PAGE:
Why should we ‘tremble’ at what God’s speaks? To understand the meaning here, it is best to recognize how in the very next verse it is said that ‘he who sacrifices a bull is like one who kills a man.’ Perhaps it surprises us, but obedience to God’s commands can become a sin. The contrast is between the arrogance of confident religious actions versus humble dependence on and reverence for God’s direction. We can depend our actions more than the One who instructed us to perform them, and at that point we sin gravely. The new reality of God has no room for trusting in anything but the person of God, and listening intently to whatever he speaks. Our humility is so complete that we shake when our Lord speaks . . . so in awe of God are we.

Contemplation #144
“Hear the word of the Lord, you who tremble at his word: Your brothers who hate you, who exclude you because of my name . . .” Isaiah 66:5

In a world where people admire religious performance and equate arrogant self-righteousness with spirituality, those who listen reverently to God find themselves excluded and reviled. They are not maligned because of what they do, but in how it is perceived. Ironically, their non-participation in what is considered the height of devotion so they might have genuine affection for God, is interpreted as a lack of godliness. Let us choose listening to God, trembling at His word, over any form of religious practice. The new heavens and new earth – the Kingdom of God – is populated by people who choose the unpopular way of humility.

Monday, May 08, 2006

Contemplation #139
“I revealed myself to those who did not ask for me; I was found by those who did not seek me.” Isaiah 65:1

We often think of the reassurance that if we seek, we will find. This promise is true primarily because we were being sought by God. The burden is not on us to seek, because even the slightest attempt on our part will be met quickly. God has been called the ‘Hound of Heaven’ because he tracks us, pursues us, and runs us down though we are fleeing. God is not passively waiting for us to move toward Him, but hot on our heels after us even when we are running away. How much more will we find and be found if we turn toward him! We discover that he is the One who has been near all along. This is the Misseo Dei . . . God’s eternal mission.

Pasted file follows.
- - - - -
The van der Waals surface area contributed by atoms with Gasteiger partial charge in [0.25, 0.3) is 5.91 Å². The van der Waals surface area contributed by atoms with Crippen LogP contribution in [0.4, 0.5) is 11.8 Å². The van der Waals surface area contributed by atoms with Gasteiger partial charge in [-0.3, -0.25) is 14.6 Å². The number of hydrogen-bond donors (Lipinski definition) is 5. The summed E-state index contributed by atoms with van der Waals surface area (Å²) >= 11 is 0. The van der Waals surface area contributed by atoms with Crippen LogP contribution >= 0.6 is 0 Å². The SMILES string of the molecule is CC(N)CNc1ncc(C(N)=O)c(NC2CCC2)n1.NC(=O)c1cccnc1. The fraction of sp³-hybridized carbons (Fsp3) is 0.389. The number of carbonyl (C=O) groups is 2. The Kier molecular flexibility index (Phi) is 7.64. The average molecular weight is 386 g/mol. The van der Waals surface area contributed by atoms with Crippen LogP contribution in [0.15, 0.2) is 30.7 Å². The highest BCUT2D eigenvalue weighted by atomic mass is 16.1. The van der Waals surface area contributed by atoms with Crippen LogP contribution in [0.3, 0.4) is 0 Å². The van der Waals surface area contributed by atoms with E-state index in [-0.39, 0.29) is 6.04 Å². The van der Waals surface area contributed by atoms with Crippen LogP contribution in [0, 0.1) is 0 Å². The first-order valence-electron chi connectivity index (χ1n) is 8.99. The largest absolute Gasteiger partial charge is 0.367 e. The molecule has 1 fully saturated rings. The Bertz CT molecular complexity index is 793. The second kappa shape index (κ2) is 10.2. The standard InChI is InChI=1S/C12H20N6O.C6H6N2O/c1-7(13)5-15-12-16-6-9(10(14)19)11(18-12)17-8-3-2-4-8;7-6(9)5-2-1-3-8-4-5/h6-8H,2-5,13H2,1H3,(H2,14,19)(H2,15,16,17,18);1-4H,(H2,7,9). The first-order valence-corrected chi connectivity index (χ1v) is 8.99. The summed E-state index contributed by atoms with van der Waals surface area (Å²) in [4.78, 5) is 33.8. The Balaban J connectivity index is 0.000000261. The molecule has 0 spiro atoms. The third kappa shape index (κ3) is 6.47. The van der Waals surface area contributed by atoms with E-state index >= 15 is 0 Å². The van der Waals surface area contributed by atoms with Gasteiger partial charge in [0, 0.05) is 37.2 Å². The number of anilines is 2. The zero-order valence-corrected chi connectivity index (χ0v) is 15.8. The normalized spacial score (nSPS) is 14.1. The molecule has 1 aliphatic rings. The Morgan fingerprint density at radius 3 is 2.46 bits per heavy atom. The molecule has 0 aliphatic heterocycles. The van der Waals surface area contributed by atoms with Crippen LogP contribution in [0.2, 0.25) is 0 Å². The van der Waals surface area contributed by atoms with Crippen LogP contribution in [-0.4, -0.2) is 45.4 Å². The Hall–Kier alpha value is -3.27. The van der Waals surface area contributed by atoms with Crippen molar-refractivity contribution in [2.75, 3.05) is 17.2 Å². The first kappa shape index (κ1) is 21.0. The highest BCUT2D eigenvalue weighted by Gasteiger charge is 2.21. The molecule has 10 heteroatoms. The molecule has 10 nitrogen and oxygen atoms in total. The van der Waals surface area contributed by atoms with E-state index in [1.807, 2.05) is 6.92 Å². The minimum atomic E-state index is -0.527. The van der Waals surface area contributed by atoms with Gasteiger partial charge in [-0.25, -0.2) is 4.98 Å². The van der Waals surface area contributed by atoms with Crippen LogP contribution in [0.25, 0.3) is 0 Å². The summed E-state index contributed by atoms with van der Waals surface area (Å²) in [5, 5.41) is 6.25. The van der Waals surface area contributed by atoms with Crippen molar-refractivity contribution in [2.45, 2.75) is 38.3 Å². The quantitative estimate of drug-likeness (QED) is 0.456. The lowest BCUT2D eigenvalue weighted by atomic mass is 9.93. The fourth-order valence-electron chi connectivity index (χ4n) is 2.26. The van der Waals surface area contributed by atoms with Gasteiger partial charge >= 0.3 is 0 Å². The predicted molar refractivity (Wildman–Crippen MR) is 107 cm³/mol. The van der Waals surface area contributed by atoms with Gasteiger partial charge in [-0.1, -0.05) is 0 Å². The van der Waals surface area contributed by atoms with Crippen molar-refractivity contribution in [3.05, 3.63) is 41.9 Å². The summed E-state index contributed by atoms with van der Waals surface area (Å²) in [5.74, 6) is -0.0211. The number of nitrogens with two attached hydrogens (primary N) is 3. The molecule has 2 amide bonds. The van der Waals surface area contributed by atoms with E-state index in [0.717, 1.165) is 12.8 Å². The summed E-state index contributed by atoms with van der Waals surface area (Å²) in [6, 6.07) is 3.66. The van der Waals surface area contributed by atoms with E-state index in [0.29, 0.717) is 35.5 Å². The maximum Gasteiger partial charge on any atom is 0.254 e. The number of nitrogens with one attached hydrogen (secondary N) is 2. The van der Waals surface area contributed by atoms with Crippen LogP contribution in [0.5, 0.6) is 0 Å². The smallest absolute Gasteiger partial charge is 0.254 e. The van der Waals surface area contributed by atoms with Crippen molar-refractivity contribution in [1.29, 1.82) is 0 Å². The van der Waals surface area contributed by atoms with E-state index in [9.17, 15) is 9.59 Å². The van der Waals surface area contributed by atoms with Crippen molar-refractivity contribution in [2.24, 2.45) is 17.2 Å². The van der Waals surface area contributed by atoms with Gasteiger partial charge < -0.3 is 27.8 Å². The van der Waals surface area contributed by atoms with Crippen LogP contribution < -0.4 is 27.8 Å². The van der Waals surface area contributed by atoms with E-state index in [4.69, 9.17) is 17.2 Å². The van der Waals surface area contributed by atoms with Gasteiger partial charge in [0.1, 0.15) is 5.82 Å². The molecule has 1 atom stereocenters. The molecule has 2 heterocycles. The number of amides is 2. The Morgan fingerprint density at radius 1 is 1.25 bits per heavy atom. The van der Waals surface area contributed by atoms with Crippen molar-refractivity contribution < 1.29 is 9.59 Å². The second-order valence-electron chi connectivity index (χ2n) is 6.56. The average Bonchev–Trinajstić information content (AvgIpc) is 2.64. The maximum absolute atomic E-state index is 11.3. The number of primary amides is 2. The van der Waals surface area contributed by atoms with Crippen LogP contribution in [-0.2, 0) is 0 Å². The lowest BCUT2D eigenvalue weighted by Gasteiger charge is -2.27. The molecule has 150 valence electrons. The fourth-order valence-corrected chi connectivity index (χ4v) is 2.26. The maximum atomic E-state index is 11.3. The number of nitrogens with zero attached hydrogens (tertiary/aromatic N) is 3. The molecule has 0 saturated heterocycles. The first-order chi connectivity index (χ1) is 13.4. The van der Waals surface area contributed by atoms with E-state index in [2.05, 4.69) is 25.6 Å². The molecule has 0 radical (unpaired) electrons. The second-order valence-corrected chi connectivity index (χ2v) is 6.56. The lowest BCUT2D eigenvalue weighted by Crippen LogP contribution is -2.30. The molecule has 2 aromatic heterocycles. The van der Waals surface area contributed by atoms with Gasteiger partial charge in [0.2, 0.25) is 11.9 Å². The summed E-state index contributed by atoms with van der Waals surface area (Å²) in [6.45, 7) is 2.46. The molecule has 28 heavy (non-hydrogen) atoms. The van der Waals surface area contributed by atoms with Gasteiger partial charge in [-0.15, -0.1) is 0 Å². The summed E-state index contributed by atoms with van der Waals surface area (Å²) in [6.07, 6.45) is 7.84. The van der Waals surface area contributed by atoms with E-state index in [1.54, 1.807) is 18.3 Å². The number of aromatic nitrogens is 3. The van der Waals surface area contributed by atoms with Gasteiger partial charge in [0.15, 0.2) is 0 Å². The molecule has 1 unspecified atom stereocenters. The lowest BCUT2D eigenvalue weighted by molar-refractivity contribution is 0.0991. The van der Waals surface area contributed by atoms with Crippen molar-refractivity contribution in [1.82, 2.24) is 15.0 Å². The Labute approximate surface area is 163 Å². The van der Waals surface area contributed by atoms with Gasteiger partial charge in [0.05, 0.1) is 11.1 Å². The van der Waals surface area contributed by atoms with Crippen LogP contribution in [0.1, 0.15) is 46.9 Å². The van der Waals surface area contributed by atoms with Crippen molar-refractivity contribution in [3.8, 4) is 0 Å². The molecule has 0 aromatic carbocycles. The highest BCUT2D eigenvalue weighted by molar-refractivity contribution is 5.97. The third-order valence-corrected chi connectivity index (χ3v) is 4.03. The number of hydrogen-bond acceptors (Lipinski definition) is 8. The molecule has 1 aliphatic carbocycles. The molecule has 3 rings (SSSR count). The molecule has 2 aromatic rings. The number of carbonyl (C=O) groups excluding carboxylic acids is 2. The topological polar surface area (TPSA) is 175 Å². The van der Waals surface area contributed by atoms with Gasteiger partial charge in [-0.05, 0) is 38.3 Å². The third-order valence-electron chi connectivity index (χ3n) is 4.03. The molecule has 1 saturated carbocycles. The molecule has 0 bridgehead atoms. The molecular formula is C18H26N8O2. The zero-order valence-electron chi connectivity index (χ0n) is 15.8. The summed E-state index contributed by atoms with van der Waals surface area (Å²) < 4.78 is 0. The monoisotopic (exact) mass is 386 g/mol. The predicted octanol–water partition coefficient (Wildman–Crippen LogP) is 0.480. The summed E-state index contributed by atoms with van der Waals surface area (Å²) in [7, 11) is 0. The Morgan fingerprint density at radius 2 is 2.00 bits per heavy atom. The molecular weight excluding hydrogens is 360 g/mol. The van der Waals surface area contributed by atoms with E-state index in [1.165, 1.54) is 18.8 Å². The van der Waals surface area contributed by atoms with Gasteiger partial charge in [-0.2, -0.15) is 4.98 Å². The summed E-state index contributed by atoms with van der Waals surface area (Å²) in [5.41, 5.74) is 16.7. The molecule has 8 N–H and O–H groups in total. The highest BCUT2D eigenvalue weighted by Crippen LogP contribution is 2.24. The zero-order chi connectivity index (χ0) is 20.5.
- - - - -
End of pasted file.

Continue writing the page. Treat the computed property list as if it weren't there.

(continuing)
Contemplation #140
“Behold, I will create new heavens and a new earth.” Isaiah 65:17

God says that he is going to do something so different that it is best described as a whole new creation . . . a brand new world which gives a new reality. The Misseo Dei is that God is turning our world right-side up, recreating it to be filled with godliness, joy, peace, and oneness. In the verses that follow Isaiah describes God’s people as being completely attuned to God, their lives reflecting the blessings of such harmony, and the old ways being left behind. Since this is God’s Mission, the eternal purpose that God is working out through history, our work is to adopt this new reality and live it even while it is coming. We become the vanguard of the new heavens and earth, the ambassadors of God’s Kingdom come.

Contemplation #141
“This is the one I esteem: he who is humble and contrite in spirit, and trembles at my word.” Isaiah 66:2

Isaiah declares that God has regard for those who have been formed in humility and submission. In the beatitudes Jesus affirms what Isaiah says, for he is talking about the new heavens and new earth of Isaiah using the language of the Kingdom of God. Whatever the terminology, the Misseo Dei (Mission of God) has been God’s work to share with us a reality which embodies his nature so that we become like him and live as God lives. Our participation in the Mission of God is both that we live within this new God-defined world, and that we invite others to enter into this realm which is so close to them.

Monday, May 01, 2006

Contemplation #136
"No eye has seen, no ear has heard, no mind has conceived what God has prepared for those who love him" - but God has revealed it to us by his Spirit. 1 Cointhians 2:9

Do you notice how Paul quotes Isaiah 64:4 and then contradicts it? Some biblicists would, standing on the immutable nature of scripture, try to argure that no one knows . . . and well, it simply means what it says. Isaiah doesn't hint that God's people would know some day, or that the "knowing" he is talking about excluded the "knowing" of divine revelation. How reckless of Paul to reflect on what God is doing and proclaim that Isaiah's words no longer hold true! When we work on scripture through our logic alone and fail to discern the current working of God, we may conclude that what was will always be . . . and entirely miss the new things that God does.

Contemplation # 137
We have not received the spirit of the world but the Spirit who is from God, that we may understand what God has freely given us. 1 Corinthians 2:12

Nothing is quite as dangerous to institutional Christianity as the Spirit of God. Little is as threatening to those who would exercise religious authority over others as the indwelling Spirit ordaining all to understand the gifts of God. We have often rejected the Spirit in favor of the Bible so that we might have a manageable God. We often trust the Spirit in "me" but not in "you". I have good judgment and can handle freedom, but you can't. However, our confidence in God is that he does lead us all to understanding through the Spirit what we have been freely given. Learning to follow . . . that is walking by the Spirit.

Contemplation #138
We have not received the spirit of the world but the Spirit who is from God, that we may understand what God has freely given us. 1 Corinthians 2:12

The Spirit of God may lead us in many ways, but let us consider for now the one leading Paul mentions here. Often we think of the Spirit's guidance as primarily about making decisions according to God's will. But the work that Paul is speaking of in this verse is probably more fundamental: his leading into understanding the gifts of grace. Knowing what we've been freely given sets us right in the attitude of humility and explains to us who we are as new creatures. More than needing to know how to make a decision about some matter today, we need the leading into understanding the work of grace. May we seek to be led here first.